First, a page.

The New Beck Album You Can’t Hear

[Originally published September, 2012 at Manarchy Magazine]

Those who rightly mourn the way overproduced, made-to-order pop-rock with all its lip-synced, pitch-corrected, soullessness has been slowly taking over the airwaves should breathe a sigh of relief when Beck finally releases his new album.

Of sheet music.

You read that right. Sheet music.

Now let’s be honest, Beck is no stranger to music industry shtick or production-studio trickery in his music, though usually more employed in a rather self-aware, tongue-in-cheek sort of sense. And sure, over the years we’ve heard musicians and audiophiles alike groan about this or that Beck album which, in their opinion, failed to transcend its attempt at musical meta-humor and fell into that deep, dark chasm of talentless, try-too-hard nonsense that comprises most of what you hear on the radio. Even if I’ve been occasionally compelled to agree, it’s worth noting that Beck has evolved into a musical pioneer with no interest in following or creating anything reminiscent of a trend. He does what he does, and those who like it come along for a ride.

But this? This is something completely different.

Sure, lots of bands have released source files for their music in recent years, giving the every-man with a basic laptop or mixing console the same chance as professional, established musicians to remix, reboot or otherwise play around with their music. Oftentimes artists found online communities for their remixers, allowing fans to upload, share, and even vote on their favorites. This approach has also been used by some bands to give their fans a chance at making the cut on a supplemental remix album. But that’s yesterday’s news.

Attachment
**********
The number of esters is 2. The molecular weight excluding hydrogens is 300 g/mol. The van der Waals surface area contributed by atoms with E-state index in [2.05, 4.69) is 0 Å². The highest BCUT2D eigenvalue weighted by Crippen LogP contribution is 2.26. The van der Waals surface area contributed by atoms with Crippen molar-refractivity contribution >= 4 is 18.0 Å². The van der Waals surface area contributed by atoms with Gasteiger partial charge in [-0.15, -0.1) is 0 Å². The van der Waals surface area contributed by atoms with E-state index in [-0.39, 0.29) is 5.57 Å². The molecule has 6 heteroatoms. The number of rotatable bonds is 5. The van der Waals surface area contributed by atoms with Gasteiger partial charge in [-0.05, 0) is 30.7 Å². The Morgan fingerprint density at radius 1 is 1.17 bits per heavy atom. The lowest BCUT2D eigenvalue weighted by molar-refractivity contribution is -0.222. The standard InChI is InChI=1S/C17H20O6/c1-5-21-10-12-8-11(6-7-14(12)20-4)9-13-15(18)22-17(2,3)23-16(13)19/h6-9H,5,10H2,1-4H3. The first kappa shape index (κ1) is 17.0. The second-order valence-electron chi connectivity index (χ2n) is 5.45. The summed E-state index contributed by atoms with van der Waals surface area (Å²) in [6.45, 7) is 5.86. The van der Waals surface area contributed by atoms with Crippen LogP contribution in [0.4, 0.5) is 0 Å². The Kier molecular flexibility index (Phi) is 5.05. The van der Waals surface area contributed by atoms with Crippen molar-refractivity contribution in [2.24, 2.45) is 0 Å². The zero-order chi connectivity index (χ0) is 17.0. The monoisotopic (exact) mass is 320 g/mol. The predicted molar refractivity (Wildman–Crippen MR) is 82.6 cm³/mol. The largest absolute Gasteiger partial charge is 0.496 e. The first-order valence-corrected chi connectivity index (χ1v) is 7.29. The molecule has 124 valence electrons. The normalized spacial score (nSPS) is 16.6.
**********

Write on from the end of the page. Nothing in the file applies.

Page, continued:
This time, Beck is putting the fans (and, according to, a select group of musicians other than his own band) entirely in the driver’s seat. Their versions of his new songs will be featured on the McSweeney’s website where the album (if you can even call it that) will go on sale this winter.

And I’m totally on board.

Not only will I be getting out my guitar and trying to remember how to read music, but if I can manage it, I’ll be having friends over to sit down and learn a few of these tunes together, just like the old days. Because honestly, in addition to the lovable quirkiness of such a move, there’s something strangely nostalgic about all this as well.

Images come to mind of sitting in my grandparents’ living room around the holidays while anyone with a whiff of musical talent (and many without) opened a song book and played or sang their favorite carols and standards while the rest of the family either joined in or just enjoyed the scene. It was a community experience, the substance of fond memories, and this, I think, is the facet which has been missing from the vast majority of our twenty-first-century pop-music puppy-mills: Substance.

These days, there’s so much effort put into distracting us from the fact that for the most part, pop-stars can’t so much as carry a tune or rhyme above a third-grade-level, let alone connect with their audience on any meaningful level.

With this bold move, Beck is reaching out to his listeners in the most meaningful of ways, and I’m honestly excited to see how this project takes shape. Talk about trust. It’s like an ever-evolving remix album without any of the originals for reference, and that’s original.

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